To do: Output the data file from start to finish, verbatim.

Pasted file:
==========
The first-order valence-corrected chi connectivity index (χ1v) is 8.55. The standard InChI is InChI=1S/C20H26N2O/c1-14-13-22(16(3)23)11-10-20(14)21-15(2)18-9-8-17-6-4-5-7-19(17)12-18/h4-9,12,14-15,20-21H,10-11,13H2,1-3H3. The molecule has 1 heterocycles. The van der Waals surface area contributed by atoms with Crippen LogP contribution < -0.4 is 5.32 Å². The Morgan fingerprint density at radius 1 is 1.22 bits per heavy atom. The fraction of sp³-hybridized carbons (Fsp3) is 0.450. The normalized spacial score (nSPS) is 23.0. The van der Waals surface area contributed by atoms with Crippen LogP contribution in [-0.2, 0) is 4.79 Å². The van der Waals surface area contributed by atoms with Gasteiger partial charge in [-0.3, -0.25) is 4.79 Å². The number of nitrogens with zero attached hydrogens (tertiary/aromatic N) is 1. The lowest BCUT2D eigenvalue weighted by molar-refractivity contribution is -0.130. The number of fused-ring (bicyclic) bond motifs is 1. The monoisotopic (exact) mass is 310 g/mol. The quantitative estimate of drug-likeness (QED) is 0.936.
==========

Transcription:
The first-order valence-corrected chi connectivity index (χ1v) is 8.55. The standard InChI is InChI=1S/C20H26N2O/c1-14-13-22(16(3)23)11-10-20(14)21-15(2)18-9-8-17-6-4-5-7-19(17)12-18/h4-9,12,14-15,20-21H,10-11,13H2,1-3H3. The molecule has 1 heterocycles. The van der Waals surface area contributed by atoms with Crippen LogP contribution < -0.4 is 5.32 Å². The Morgan fingerprint density at radius 1 is 1.22 bits per heavy atom. The fraction of sp³-hybridized carbons (Fsp3) is 0.450. The normalized spacial score (nSPS) is 23.0. The van der Waals surface area contributed by atoms with Crippen LogP contribution in [-0.2, 0) is 4.79 Å². The van der Waals surface area contributed by atoms with Gasteiger partial charge in [-0.3, -0.25) is 4.79 Å². The number of nitrogens with zero attached hydrogens (tertiary/aromatic N) is 1. The lowest BCUT2D eigenvalue weighted by molar-refractivity contribution is -0.130. The number of fused-ring (bicyclic) bond motifs is 1. The monoisotopic (exact) mass is 310 g/mol. The quantitative estimate of drug-likeness (QED) is 0.936.